After several months and five meetings, the 16 member community advisory group to the LOTT Clean Water Alliance's Groundwater Recharge Scientific Study has wrapped up Phase I of its work.
The group, and the LOTT Alliance, the water utility organization comprised of Lacey, Olympia, Tumwater and Thurston County, will be helping the community understand what these words mean in the months to come.
Reclaimed water is a form of wastewater management - it's wastewater that has been treated and can be used for a different purpose, such as irrigation. It's a somewhat new concept in the Pacific Northwest, although it has been used for years for a variety of purposes, even for drinking, in California, the Southwest, and other locations in the country.
The South Sound community is already producing and using reclaimed water. The LOTT Alliance produces Class A reclaimed water using a sand filter technology - up to 1.5 million gallons per day - at its plant in downtown Olympia, and uses it for irrigation. Another two million gallons per day is produced at the LOTT plant in Lacey on Martin Way. The reclaimed water produced there uses a membrane bioreactor technology and is currently pumped to the Hawks Prairie reclaimed water ponds and recharge basins where it is infiltrated to replenish groundwater. Reclaimed water is also being used to enhance wetlands and restore stream flows.
Although the Class A reclaimed water that LOTT produces is continually monitored and tested, there are lingering and emerging questions about our area's unique geography, soil structures, and what is currently in our water system, such as compounds of emerging concern, i.e. pharmaceuticals and personal care products. These are all topics being explored by the LOTT Alliance and the groundwater study advisory group when it comes to the continued and future use of this reclaimed water.
The subject of reclaimed water, and its use for potentially recharging our groundwater aquifers is emotional and fraught with conflicting concerns. It's about community values and its unknown risk on human and environmental health. It's also about money - the cost of processing and treating it to the highest level using the best technology to date, reverse osmosis, issues around land use and growth, and competing priorities for the use of a precious and scarce natural resource - water.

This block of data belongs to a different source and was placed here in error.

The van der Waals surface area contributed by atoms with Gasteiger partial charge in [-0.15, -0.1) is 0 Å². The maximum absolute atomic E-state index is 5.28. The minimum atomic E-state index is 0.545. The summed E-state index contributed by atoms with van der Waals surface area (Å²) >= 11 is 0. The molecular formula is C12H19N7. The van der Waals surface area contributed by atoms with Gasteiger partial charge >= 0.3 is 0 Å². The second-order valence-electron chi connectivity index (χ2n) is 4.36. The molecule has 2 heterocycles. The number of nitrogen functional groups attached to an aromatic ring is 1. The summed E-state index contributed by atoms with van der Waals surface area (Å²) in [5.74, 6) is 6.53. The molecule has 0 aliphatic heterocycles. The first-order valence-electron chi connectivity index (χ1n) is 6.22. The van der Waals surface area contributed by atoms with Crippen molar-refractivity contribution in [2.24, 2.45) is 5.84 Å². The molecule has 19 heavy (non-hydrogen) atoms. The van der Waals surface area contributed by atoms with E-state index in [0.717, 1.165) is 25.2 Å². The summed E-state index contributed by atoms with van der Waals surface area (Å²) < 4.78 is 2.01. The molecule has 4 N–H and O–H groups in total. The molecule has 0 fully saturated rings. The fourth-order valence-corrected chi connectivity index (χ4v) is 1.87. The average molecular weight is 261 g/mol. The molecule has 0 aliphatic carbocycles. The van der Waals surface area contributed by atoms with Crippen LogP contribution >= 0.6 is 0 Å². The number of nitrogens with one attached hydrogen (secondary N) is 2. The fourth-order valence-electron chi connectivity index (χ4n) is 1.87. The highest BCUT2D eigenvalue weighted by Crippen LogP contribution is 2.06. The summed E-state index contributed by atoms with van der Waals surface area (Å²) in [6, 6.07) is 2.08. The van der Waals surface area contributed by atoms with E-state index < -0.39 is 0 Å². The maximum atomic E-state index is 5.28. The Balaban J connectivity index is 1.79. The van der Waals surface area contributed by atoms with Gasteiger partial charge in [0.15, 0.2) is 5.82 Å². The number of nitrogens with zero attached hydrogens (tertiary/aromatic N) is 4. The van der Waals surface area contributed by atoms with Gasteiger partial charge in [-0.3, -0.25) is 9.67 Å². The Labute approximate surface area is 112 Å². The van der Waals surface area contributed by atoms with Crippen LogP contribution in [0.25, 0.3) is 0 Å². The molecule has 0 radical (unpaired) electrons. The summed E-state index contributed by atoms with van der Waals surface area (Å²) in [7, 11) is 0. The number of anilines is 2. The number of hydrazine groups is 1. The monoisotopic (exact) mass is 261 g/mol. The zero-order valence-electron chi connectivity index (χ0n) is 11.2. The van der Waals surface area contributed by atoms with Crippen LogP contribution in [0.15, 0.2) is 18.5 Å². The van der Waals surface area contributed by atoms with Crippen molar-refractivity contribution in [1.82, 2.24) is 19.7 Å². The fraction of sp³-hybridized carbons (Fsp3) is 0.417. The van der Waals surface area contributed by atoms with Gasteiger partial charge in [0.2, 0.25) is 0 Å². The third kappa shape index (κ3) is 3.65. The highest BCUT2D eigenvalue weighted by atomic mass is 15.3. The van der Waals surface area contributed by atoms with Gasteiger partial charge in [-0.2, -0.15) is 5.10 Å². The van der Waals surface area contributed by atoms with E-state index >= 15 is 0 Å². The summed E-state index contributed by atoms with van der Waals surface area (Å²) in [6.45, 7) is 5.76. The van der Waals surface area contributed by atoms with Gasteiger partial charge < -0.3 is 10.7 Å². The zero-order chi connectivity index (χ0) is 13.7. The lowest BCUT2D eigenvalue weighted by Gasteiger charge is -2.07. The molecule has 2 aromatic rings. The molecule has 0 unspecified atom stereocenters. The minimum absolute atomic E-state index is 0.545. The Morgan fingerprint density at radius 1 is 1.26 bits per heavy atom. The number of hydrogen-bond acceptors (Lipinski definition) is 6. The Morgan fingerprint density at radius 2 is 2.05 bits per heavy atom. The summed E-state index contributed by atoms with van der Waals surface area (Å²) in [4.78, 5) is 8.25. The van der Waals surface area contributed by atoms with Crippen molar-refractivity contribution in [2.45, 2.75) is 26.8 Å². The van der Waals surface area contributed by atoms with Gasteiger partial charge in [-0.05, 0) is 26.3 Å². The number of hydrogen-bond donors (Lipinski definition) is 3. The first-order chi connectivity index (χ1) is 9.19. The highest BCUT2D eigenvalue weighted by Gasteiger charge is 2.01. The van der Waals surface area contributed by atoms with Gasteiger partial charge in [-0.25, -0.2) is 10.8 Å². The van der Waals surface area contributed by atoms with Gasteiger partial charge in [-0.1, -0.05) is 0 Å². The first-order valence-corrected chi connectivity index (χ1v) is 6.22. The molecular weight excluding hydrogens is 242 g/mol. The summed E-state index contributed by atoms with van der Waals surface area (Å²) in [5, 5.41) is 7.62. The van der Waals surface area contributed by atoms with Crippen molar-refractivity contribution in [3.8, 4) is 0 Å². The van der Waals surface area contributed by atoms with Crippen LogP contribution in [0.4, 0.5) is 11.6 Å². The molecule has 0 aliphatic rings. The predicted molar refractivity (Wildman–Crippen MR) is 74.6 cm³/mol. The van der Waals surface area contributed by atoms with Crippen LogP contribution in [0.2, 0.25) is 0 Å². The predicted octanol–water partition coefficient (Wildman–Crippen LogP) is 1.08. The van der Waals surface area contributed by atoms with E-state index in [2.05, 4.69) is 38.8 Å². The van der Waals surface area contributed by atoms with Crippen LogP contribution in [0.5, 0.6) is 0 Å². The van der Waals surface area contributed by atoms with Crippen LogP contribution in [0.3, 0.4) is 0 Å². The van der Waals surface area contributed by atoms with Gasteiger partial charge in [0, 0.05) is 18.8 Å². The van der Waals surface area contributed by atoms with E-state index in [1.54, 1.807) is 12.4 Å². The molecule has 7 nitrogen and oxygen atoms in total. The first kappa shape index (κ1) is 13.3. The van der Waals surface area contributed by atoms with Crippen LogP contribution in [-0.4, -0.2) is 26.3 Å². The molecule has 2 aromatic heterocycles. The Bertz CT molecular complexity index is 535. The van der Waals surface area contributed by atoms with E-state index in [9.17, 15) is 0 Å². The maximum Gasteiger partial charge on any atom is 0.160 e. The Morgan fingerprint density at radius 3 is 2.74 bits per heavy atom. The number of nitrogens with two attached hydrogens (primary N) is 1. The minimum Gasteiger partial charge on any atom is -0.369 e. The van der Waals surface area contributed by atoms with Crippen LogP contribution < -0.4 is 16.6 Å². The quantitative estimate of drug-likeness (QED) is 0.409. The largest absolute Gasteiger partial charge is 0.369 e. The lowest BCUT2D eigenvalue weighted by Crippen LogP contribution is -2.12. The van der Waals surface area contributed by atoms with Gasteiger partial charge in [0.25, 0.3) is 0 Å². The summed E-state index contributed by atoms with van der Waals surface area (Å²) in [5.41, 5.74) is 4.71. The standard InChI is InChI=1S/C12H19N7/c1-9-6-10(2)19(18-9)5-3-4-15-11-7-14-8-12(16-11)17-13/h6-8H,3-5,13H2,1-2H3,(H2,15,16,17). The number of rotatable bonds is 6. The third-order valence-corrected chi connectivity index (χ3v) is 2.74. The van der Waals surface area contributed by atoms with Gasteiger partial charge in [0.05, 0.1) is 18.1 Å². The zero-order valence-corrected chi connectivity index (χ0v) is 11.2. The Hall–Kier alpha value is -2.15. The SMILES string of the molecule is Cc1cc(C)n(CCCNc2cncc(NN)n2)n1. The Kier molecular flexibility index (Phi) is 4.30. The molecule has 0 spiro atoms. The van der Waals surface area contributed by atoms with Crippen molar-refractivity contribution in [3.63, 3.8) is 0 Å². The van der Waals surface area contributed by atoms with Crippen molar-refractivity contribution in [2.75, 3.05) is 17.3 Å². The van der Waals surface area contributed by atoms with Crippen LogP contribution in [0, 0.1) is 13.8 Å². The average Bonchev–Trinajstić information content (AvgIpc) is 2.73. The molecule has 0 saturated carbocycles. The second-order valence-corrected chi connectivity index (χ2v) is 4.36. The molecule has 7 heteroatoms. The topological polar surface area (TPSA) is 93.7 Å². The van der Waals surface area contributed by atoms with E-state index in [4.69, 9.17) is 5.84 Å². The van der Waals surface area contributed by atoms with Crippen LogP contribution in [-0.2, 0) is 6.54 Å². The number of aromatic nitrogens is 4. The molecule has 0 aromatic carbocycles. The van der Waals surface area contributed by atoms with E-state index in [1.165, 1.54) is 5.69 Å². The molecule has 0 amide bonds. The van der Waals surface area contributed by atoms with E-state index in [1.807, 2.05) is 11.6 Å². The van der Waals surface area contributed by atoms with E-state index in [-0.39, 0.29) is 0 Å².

The Groundwater Recharge Scientific Study
The groundwater advisory group community members applied for their positions and were selected by LOTT Alliance staff late last year. Most group members have demonstrated a steep learning curve. Some have a background or some experience in water issues, public service, and related administrative nuances, such as serving on a board of some kind. Most, if not all, members have exhibited a healthy curiosity and some have asked questions that indicate an ongoing dose of skepticism in LOTT, the process, and the advisory group’s actual role. Some are quite satisfied with the direction of the study, and the information provided thus far. Others, not so much.
Members have received a great deal of information, mostly from LOTT’s perspective, on the latest science regarding basic water/wastewater principals, definitions and explanations of technical jargon, and information regarding the unique challenges facing the South Sound community and its varied water systems. Public comment has been allowed at each meeting, and members have discussed and reviewed their concerns during meetings. Each meeting has lasted three hours.
Karla Fowler, LOTT Community Relations and Environmental Policy Director, answered some of these questions at the last advisory group meeting:
But, she says, the cities interest in water rights mitigation is not the sole driver for LOTT to infiltrate reclaimed water. LOTT produces reclaimed water and sells it to the cities for $1 a year. It is up to the cities to decide how to use that water, for irrigation or stream flow enhancement, for example. If the cities do not make use of the water, LOTT must have an outlet for it, and that is where the infiltration basins come in. Ultimately, LOTT is tasked with responding to our communities needs for wastewater treatment – existing and future.
The decision to use reclaimed water in our groundwater ultimately lies with the LOTT Board of Directors, composed of four elected officials, one from each jurisdiction, currently held by City of Lacey councilmember Cynthia Pratt (chair), City of Olympia councilmember Steve Langer, City of Tumwater councilmember Tom Oliva, and Thurston County Commissioner Sandra Romero.
Tour the LOTT Facility
Ben McConkey, LOTT's public facilities manager and project manager for the Groundwater Recharge Scientific Study, gave a public tour today of LOTT's Budd Inlet Treatment Plant. The tour provides a fascinating look at the behind-the-scenes work of the facility, which includes seeing a screener with small holes that takes out baby wipes, condoms, tampons, rags, bottles, sticks, leaves and other materials that shouldn't be in the system. Primary and secondary clarifiers and ultraviolet lights further process the water so it can be discharged to Budd Inlet or used for other uses such as irrigation and other non-drinking purposes.
I have also attended every meeting of the groundwater advisory group except one, and have spoken as an individual during time for public comment. My remarks centered around a request for the possibility of televising groundwater advisory board and LOTT Board of Directors meetings for greater transparency and public education and involvement. These comments and advisory board responses can be viewed in the group’s meeting minutes.